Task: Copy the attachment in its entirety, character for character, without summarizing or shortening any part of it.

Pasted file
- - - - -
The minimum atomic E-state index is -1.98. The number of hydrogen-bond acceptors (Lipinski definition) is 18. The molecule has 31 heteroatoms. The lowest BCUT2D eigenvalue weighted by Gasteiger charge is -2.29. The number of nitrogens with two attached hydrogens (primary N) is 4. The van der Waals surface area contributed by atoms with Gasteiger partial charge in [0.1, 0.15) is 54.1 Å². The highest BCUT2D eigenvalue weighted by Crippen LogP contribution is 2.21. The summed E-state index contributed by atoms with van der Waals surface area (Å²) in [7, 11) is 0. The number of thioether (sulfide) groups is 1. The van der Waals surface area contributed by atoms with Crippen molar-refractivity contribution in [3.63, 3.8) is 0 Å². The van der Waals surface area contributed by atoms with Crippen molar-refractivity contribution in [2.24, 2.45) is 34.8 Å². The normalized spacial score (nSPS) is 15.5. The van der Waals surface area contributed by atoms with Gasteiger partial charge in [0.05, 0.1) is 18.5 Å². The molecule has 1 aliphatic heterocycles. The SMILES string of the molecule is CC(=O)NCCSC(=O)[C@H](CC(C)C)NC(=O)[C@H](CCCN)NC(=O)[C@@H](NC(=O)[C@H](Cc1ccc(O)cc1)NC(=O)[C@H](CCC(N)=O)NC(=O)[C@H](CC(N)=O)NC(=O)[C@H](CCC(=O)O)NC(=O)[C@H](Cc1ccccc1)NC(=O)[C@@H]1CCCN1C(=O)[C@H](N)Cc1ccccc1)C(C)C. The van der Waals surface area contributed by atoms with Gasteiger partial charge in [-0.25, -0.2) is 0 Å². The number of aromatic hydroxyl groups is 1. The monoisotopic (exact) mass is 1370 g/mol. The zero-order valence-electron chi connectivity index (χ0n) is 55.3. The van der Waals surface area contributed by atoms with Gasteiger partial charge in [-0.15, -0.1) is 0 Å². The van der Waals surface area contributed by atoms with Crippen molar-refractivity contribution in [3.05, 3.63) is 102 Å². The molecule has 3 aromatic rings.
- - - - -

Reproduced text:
The minimum atomic E-state index is -1.98. The number of hydrogen-bond acceptors (Lipinski definition) is 18. The molecule has 31 heteroatoms. The lowest BCUT2D eigenvalue weighted by Gasteiger charge is -2.29. The number of nitrogens with two attached hydrogens (primary N) is 4. The van der Waals surface area contributed by atoms with Gasteiger partial charge in [0.1, 0.15) is 54.1 Å². The highest BCUT2D eigenvalue weighted by Crippen LogP contribution is 2.21. The summed E-state index contributed by atoms with van der Waals surface area (Å²) in [7, 11) is 0. The number of thioether (sulfide) groups is 1. The van der Waals surface area contributed by atoms with Crippen molar-refractivity contribution in [3.63, 3.8) is 0 Å². The van der Waals surface area contributed by atoms with Crippen molar-refractivity contribution in [2.24, 2.45) is 34.8 Å². The normalized spacial score (nSPS) is 15.5. The van der Waals surface area contributed by atoms with Gasteiger partial charge in [0.05, 0.1) is 18.5 Å². The molecule has 1 aliphatic heterocycles. The SMILES string of the molecule is CC(=O)NCCSC(=O)[C@H](CC(C)C)NC(=O)[C@H](CCCN)NC(=O)[C@@H](NC(=O)[C@H](Cc1ccc(O)cc1)NC(=O)[C@H](CCC(N)=O)NC(=O)[C@H](CC(N)=O)NC(=O)[C@H](CCC(=O)O)NC(=O)[C@H](Cc1ccccc1)NC(=O)[C@@H]1CCCN1C(=O)[C@H](N)Cc1ccccc1)C(C)C. The van der Waals surface area contributed by atoms with Gasteiger partial charge in [-0.25, -0.2) is 0 Å². The number of aromatic hydroxyl groups is 1. The monoisotopic (exact) mass is 1370 g/mol. The zero-order valence-electron chi connectivity index (χ0n) is 55.3. The van der Waals surface area contributed by atoms with Gasteiger partial charge in [-0.15, -0.1) is 0 Å². The van der Waals surface area contributed by atoms with Crippen molar-refractivity contribution in [3.05, 3.63) is 102 Å². The molecule has 3 aromatic rings.